I came to the grim conclusion the other day that the church we have been trying out for the last four months is not going to work. Having left a church earlier this year that I had been a part of for more than twelve years was hard enough, but now we find ourselves cast adrift once more.
Is it right to be hard on people who go from church to church? Or are we ignoring the fact that many churches today are missing something necessary for vital fellowship and growth in Christ? The church we left earlier in the year is the model for half the churches being planted in the greater metropolitan area near us, yet they have discovered they’ve been losing forty percent of their seasoned Christian base year over year, drawing in new people, but losing them only a few years later. There is a message there and I suspect that this church is not alone in that horrifying number of turnovers.
Thinking back to 1976 when I became a Christian, I’ve seen a lot of changes in churches in this country from then to now. The rise of Postmodernism has wrecked some of the important theological discourse we must never ignore in our churches, while the megachurch mentality has assailed the real meaning of Christian discipleship, smothering it in whatever tasty topping the casual church shopper wants to munch.
With the prominence of business practices that are akin to survival of the fittest—not only between businesses, but between individual employees—and the progressive shifting of good jobs from one region to another almost overnight, we are finding that our churches are a litany of people passing through. Add to this mix the fact that churches cater to the lowest common denominator in order to keep people from jumping ship and I have got to tell you that I truly wonder if Christ’s church in America has reached a point of no return. A winnowing is occurring that cannot be denied, but it is hard to see if the good seed is being preserved or cast away.
In all honesty, I do not know where to go in our case. It would be nice to be no further than twenty minutes from whatever assembly we do join, but we have been uncertain as to the lifeblood we have seen flowing in the dozen or so churches within that radius.
Does a house church call? Are we the seed for starting anew one? I don’t know. But what else explains the heartbreaking dissatisfaction both my wife and I feel concerning the houses of worship in our area?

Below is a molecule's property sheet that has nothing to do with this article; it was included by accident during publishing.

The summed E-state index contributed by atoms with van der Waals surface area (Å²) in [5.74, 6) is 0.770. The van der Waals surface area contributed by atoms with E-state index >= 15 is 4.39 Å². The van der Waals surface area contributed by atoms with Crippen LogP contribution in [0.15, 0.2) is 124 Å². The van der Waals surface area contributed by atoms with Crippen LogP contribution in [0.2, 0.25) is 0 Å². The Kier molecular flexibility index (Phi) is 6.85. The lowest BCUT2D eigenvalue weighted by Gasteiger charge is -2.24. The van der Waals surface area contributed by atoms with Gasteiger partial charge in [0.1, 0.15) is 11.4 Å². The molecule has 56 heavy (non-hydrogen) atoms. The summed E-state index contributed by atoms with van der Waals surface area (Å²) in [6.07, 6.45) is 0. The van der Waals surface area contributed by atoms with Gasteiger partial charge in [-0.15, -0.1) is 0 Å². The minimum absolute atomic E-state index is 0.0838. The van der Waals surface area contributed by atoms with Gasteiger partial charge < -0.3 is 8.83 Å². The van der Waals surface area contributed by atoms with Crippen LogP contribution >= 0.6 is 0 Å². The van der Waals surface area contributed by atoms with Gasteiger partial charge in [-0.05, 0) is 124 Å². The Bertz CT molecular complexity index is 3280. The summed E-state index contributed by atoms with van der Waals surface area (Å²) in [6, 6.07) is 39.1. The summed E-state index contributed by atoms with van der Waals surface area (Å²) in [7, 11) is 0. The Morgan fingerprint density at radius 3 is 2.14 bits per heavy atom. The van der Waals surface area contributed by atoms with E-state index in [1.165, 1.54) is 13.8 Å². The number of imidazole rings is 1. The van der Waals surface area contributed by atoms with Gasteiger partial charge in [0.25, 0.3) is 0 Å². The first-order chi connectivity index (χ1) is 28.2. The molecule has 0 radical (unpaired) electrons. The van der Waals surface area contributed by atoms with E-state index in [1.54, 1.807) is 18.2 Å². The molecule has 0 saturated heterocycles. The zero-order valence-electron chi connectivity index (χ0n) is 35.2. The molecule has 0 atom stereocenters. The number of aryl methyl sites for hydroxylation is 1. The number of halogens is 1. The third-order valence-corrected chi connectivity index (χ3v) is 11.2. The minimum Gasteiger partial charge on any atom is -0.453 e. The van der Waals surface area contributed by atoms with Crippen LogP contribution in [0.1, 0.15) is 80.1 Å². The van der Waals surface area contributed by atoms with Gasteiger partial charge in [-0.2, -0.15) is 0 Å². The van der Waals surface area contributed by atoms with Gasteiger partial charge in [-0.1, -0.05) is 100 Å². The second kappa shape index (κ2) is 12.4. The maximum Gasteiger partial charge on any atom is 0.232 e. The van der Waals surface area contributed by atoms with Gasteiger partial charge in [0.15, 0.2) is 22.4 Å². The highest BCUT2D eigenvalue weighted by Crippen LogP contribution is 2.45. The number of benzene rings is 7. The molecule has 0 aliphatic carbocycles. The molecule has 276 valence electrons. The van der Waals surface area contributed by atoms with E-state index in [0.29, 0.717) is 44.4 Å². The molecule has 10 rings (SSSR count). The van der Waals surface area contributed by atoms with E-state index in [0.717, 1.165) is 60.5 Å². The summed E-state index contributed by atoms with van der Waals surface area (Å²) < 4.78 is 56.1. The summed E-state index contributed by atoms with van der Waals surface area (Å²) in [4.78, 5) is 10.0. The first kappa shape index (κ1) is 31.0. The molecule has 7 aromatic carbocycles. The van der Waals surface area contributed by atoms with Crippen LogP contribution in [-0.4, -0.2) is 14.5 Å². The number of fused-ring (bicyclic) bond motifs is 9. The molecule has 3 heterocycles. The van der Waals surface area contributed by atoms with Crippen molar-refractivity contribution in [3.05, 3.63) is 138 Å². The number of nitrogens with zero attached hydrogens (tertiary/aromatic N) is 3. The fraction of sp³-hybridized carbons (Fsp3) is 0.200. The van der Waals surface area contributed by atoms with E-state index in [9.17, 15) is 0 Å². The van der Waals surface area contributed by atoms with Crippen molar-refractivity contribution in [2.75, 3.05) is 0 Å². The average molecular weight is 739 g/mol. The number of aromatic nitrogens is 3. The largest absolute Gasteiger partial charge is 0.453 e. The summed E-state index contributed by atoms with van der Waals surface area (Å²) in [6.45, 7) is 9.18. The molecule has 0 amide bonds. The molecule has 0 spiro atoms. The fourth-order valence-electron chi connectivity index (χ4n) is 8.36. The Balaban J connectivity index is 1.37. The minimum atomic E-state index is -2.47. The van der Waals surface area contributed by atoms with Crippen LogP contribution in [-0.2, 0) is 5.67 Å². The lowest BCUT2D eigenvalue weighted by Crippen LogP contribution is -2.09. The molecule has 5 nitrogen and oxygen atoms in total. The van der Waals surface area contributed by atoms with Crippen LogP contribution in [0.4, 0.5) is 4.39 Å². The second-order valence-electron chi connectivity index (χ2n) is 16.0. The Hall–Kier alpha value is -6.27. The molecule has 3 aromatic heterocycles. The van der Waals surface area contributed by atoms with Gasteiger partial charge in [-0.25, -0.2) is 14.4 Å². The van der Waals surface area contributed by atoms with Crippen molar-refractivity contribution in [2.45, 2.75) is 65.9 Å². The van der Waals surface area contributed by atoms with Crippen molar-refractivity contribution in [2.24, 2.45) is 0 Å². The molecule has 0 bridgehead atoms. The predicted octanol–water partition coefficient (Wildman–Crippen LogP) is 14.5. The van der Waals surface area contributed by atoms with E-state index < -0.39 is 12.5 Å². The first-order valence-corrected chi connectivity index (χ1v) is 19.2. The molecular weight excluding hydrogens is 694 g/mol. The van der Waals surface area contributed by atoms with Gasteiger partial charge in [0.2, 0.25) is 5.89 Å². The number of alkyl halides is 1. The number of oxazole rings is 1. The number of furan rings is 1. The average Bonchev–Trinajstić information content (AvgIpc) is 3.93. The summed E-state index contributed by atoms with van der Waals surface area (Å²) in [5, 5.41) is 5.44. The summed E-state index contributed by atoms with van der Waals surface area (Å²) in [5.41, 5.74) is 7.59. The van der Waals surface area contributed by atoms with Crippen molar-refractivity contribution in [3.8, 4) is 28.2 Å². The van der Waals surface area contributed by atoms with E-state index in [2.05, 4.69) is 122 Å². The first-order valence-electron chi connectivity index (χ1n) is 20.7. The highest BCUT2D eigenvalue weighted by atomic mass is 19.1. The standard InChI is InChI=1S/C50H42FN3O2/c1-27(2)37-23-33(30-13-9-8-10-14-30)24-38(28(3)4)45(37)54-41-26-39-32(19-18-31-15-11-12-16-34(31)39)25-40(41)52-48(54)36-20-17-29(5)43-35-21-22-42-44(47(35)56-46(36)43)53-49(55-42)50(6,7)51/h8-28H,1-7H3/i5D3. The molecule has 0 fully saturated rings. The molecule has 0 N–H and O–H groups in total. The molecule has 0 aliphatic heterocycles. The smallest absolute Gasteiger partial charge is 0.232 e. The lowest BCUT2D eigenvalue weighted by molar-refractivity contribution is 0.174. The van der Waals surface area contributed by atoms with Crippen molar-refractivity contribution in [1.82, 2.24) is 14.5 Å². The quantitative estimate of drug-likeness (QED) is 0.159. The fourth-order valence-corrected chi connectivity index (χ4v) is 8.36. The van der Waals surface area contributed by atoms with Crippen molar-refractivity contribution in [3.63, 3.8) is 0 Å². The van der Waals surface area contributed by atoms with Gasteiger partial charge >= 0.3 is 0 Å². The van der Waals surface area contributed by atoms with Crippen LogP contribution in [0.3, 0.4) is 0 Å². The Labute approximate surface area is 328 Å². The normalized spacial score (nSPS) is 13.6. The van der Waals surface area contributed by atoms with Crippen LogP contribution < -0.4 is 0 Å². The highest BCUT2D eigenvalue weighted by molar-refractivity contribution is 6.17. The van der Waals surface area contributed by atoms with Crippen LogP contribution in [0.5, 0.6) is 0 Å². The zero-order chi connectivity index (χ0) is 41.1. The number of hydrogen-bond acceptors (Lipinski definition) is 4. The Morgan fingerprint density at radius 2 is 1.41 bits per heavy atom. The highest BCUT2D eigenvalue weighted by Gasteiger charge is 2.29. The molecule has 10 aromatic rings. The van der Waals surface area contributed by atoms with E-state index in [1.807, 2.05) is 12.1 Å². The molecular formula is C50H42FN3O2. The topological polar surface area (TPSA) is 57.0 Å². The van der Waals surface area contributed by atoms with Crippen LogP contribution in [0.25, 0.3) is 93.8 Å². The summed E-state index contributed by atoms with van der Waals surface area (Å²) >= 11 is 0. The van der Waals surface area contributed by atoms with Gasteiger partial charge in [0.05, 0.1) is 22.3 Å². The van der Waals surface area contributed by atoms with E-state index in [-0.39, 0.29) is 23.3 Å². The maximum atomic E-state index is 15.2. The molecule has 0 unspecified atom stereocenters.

What cannot be escaped is that we are the generation that must now lead. I will be forty-two this week and I almost feel as if I’ve already missed the boat in that regard. But still, no man is an island. Other people out there feel as we do, but is there enough momentum there to join us together or will we always be little islands floating in a stream of Christianity that routinely feels foreign and odd to us?
Should it be this hard? In one church you have an entrenched leadership that won’t let “the laity” lead until the ministry options are pried from cold, dead hands. This church preaches against the charismata and that one over there abuses them. In another you find rampant heresy expressed as “cutting-edge ministry.” In another you discover the same old pop-psych Christianity that has robbed the strength from the Gospel. And again, over there you find a fellowship that will not ever understand what fellowship truly is. No church is perfect, yes, but we have got to be doing better than this. And the solution is not to plant more churches. There are about 350,000 churches in this country by one count and I have got to believe that it is better to wake them up than to start more.
In the course of my life I’ve been a part of some great churches. I know they used to exist. But what happened? I find it even hard to write about this because it is so confusing. Cerulean Sanctum exists because I feel we need to explore what is happening and ensure that no one goes through feeling like there is no place to call home. Finding a church to call home should never be a needle in a haystack proposition.
I’d love comments on this, the more the merrier. Please let me know what you think since this issue is so very important.